Took a look at a documentary on the painter Lucian Freud, grandson of famed psychologist Sigmund Freud. I have seen some of his work at the Getty Museum here in Los Angeles. I like the way he paints the human figure, and it interested me why he interpreted the human body in the way her did. Interests me what the thoughts are that create the image. I like looking at the work of painters, but since this course module, I am looking at their work in a different way. I’m looking from the psychological aspect of image making: from thought to image. Researching why they paint what they do.
Interesting to find out that he represented them honestly, and un compromisingly and the longer he worked with the sitter the more abstract they became. Even when commissioned to paint the portrait of the queen, he did not paint her any differently than anyone else. He remained true to his feelings.
He worked 364 days a year, and felt he was rallying against time, interesting that as one grows older the sense of urgency seems to be the fuel for the output of work. Never had the urge to retire myself so always interested to find out what fuels these individuals that can give them the energy to work till the end.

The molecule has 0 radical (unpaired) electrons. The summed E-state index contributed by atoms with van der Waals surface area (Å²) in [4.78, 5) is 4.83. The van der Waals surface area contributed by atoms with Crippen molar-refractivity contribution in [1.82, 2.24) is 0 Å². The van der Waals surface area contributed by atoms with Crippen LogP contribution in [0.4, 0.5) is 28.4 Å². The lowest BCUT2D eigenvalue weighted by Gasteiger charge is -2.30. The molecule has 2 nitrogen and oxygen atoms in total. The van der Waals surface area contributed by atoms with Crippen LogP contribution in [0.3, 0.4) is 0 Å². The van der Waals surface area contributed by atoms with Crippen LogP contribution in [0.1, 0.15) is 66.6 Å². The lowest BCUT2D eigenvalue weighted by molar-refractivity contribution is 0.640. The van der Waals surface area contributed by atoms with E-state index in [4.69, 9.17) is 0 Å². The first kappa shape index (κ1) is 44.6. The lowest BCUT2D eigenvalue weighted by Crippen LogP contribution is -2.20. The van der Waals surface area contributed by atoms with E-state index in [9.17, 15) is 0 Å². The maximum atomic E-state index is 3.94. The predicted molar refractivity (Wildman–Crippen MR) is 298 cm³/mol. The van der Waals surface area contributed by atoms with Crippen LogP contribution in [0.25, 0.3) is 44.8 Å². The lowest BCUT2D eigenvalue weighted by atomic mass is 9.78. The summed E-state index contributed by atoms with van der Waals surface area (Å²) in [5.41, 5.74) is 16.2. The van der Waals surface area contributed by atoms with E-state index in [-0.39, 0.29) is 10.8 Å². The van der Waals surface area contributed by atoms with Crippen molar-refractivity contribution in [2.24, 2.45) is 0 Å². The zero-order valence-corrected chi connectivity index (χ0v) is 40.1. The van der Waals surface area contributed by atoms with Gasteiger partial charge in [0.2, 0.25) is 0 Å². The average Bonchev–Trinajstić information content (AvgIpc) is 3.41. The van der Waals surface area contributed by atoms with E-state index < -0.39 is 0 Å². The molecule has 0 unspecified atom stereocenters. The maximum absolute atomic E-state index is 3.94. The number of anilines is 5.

This week I have been looking into primary and secondary markets in selling one’s art works. As I am primarily interested in fine art photography exclusively. As a photographer, this is very important to me. The eternal question pervades: How does one make the leap from making art to selling it, and selling it in auction houses, museums, galleries and collectors. This is a question that has been on my mind for a very long time. In other words how does once create a work of value. Value not only in terms of monetary terms, but in terms of some-one wanting to own it.
In this weeks reading introduction, talks about the primary and secondary markets. Photographers and artists work is “driven” In others words the value of the work is forced or energized to a position of value and desirability. So in other words, most works start out small or insignificant then a momentum must be built up around it to energize it. I disagree with the statement that the secondary market may be considered second hand, because this is how provenance of the art piece is constructed.